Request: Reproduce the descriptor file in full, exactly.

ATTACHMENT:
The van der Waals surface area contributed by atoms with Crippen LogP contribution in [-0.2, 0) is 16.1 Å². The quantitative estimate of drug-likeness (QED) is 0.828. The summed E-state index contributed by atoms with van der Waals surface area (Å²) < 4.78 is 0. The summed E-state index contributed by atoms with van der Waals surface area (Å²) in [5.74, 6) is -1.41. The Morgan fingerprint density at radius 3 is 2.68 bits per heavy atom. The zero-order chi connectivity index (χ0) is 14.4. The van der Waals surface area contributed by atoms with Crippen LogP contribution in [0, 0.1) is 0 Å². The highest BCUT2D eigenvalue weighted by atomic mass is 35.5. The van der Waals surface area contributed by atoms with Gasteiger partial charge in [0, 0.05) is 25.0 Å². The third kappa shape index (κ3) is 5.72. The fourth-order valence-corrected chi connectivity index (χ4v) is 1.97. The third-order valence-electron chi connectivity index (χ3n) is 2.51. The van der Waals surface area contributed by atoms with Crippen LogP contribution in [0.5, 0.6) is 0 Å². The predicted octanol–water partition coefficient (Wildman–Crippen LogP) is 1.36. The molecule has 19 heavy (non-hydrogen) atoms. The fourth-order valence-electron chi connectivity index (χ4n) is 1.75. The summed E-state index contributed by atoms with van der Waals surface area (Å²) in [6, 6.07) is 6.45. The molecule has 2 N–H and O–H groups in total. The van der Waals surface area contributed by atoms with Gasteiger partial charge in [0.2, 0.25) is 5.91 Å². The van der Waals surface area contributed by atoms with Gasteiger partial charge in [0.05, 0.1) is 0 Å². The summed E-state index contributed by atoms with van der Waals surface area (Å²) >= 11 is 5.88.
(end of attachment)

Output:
The van der Waals surface area contributed by atoms with Crippen LogP contribution in [-0.2, 0) is 16.1 Å². The quantitative estimate of drug-likeness (QED) is 0.828. The summed E-state index contributed by atoms with van der Waals surface area (Å²) < 4.78 is 0. The summed E-state index contributed by atoms with van der Waals surface area (Å²) in [5.74, 6) is -1.41. The Morgan fingerprint density at radius 3 is 2.68 bits per heavy atom. The zero-order chi connectivity index (χ0) is 14.4. The van der Waals surface area contributed by atoms with Crippen LogP contribution in [0, 0.1) is 0 Å². The highest BCUT2D eigenvalue weighted by atomic mass is 35.5. The van der Waals surface area contributed by atoms with Gasteiger partial charge in [0, 0.05) is 25.0 Å². The third kappa shape index (κ3) is 5.72. The fourth-order valence-corrected chi connectivity index (χ4v) is 1.97. The third-order valence-electron chi connectivity index (χ3n) is 2.51. The van der Waals surface area contributed by atoms with Crippen LogP contribution in [0.5, 0.6) is 0 Å². The predicted octanol–water partition coefficient (Wildman–Crippen LogP) is 1.36. The molecule has 19 heavy (non-hydrogen) atoms. The fourth-order valence-electron chi connectivity index (χ4n) is 1.75. The summed E-state index contributed by atoms with van der Waals surface area (Å²) in [6, 6.07) is 6.45. The molecule has 2 N–H and O–H groups in total. The van der Waals surface area contributed by atoms with Gasteiger partial charge in [0.2, 0.25) is 5.91 Å². The van der Waals surface area contributed by atoms with Gasteiger partial charge in [0.05, 0.1) is 0 Å². The summed E-state index contributed by atoms with van der Waals surface area (Å²) >= 11 is 5.88.